Arbor Day is Every Day

Arbor Day (from the Latin arbor, meaning tree) is a holiday in which individuals and groups are encouraged to plant and care for trees. It originated in Nebraska City, Nebraska, United States by J. Sterling Morton. The first Arbor Day was held on April 10 1872 and an estimated one million trees were planted that day.

Its all about Trees!
Photo by J.Borno

Many countries now observe a similar holiday. Though usually observed in the spring, the date varies, depending on climate and suitable planting season.

Trees need light and water.
Photo by J.Borno

In Canada, there is no official Arbor Day or week but instead we have a Maple Leaf Day, which falls on the last Wednesday in September during National Forest Week.

Some provinces celebrate their own Arbor Day:
Ontario has Arbor Week from the last Friday in April to the first Sunday in May.
Nova Scotia’s, Arbor Day is on the Thursday during National Forest Week, the first full week in May.

Oak trees in the fall at Penticton, BC, Canada
Photo by J.Borno

In the United States, National Arbor Day is the last Friday in April, and each state celebrates its own Arbor Day.

This tree is a shining star!
Photo by J.Borno

China celebrates Arbor Day or Tree Planting Day as a public holiday on March 12.

Fall Leaves
Photo by J.Borno

Trees remove (sequester) CO2 from the atmosphere during photosynthesis to form carbohydrates that are used in plant structure/function and return oxygen back to the atmosphere as a byproduct.

Winter Beauty
Photo by J.Borno

A few Tree facts and Carbon Sequestration (the process of removing carbon dioxide from the atmosphere).

Heat from Earth is trapped in the atmosphere due to high levels of carbon dioxide (CO2) and other heat-trapping gases that prohibit it from releasing heat into space — creating a phenomenon known as the “greenhouse effect.” About half of the greenhouse effect is caused by CO2.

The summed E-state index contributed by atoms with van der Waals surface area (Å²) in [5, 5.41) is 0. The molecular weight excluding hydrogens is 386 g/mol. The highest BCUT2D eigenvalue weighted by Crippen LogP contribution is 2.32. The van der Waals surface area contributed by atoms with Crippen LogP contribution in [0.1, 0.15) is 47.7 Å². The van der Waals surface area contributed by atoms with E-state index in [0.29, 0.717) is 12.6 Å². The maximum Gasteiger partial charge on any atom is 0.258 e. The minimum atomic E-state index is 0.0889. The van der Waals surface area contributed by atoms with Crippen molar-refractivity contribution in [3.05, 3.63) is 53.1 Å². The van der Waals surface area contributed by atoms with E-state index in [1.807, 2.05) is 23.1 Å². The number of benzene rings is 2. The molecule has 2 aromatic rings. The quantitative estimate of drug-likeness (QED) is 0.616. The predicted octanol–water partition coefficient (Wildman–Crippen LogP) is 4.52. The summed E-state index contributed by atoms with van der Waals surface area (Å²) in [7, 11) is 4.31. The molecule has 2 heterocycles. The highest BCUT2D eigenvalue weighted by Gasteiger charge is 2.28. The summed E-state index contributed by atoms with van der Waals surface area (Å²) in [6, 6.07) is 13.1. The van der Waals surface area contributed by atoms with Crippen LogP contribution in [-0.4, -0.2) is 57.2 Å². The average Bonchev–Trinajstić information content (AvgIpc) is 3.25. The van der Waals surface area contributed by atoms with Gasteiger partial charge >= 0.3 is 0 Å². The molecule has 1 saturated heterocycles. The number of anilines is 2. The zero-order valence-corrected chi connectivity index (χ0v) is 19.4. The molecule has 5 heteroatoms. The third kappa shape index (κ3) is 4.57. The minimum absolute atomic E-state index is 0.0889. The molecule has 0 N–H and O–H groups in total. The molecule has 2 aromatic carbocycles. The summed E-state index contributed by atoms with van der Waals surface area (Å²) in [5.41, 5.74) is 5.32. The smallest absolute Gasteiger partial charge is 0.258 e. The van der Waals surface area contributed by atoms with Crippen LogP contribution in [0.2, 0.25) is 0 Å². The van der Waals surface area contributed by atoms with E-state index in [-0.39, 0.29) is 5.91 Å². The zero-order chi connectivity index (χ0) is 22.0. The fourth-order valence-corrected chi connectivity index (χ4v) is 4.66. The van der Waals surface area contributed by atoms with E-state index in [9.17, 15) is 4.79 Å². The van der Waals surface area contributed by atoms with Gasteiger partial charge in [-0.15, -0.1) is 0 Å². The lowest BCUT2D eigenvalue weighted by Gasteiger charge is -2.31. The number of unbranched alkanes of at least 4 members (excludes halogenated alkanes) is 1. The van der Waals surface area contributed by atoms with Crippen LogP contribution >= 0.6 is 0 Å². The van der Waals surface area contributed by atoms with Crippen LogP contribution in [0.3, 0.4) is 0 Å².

Trees therefore act as a carbon sink by removing the carbon and storing it as cellulose in their trunk, branches, leaves and roots while releasing oxygen back into the air.

Trees also reduce the greenhouse effect by shading our homes and office buildings.

This reduces air conditioning needs up to 30%, thereby reducing the amount of fossil fuels burned to produce electricity.

This combination of CO2 removal from the atmosphere, carbon storage in wood, and the cooling effect makes trees a very efficient tool in fighting the greenhouse effect.

One tree that shades your home in the city will also save fossil fuel, cutting CO2 buildup as much as 15 forest trees.

In one urban park (212 ha), tree cover was found to remove daily 48 lbs particulates, 9 lbs nitrogen dioxide, 6 lbs sulfur dioxide, and 1/2 lbs carbon monoxide.

Planting trees remains one of the cheapest, most effective means of drawing excess CO2 from the atmosphere.

A single mature tree can absorb carbon dioxide at a rate of 48 lbs./year and release enough oxygen back into the atmosphere to support 2 human beings.

Each person in the U.S. generates approximately 2.3 tons of CO2 each year.

A healthy tree stores about 13 pounds of carbon annually — or 2.6 tons per acre each year.

An acre of trees absorbs enough CO2 over one year to equal the amount produced by driving a car 26,000 miles.

If every American family planted just one tree, the amount of CO2 in the atmosphere would be reduced by one billion lbs annually.

This is almost 5% of the amount that human activity pumps into the atmosphere each year.

The U.S. Forest Service estimates that all the forests in the United States combined sequestered a net of approximately 309 million tons of carbon per year from 1952 to 1992, offsetting approximately 25% of U.S. human-caused emissions of carbon during that period.

Over a 50-year lifetime, a tree generates $31,250 worth of oxygen, provides $62,000 worth of air pollution control, recycles $37,500 worth of water, and controls $31,250 worth of soil erosion.

Just another Rocky Mountain moment!


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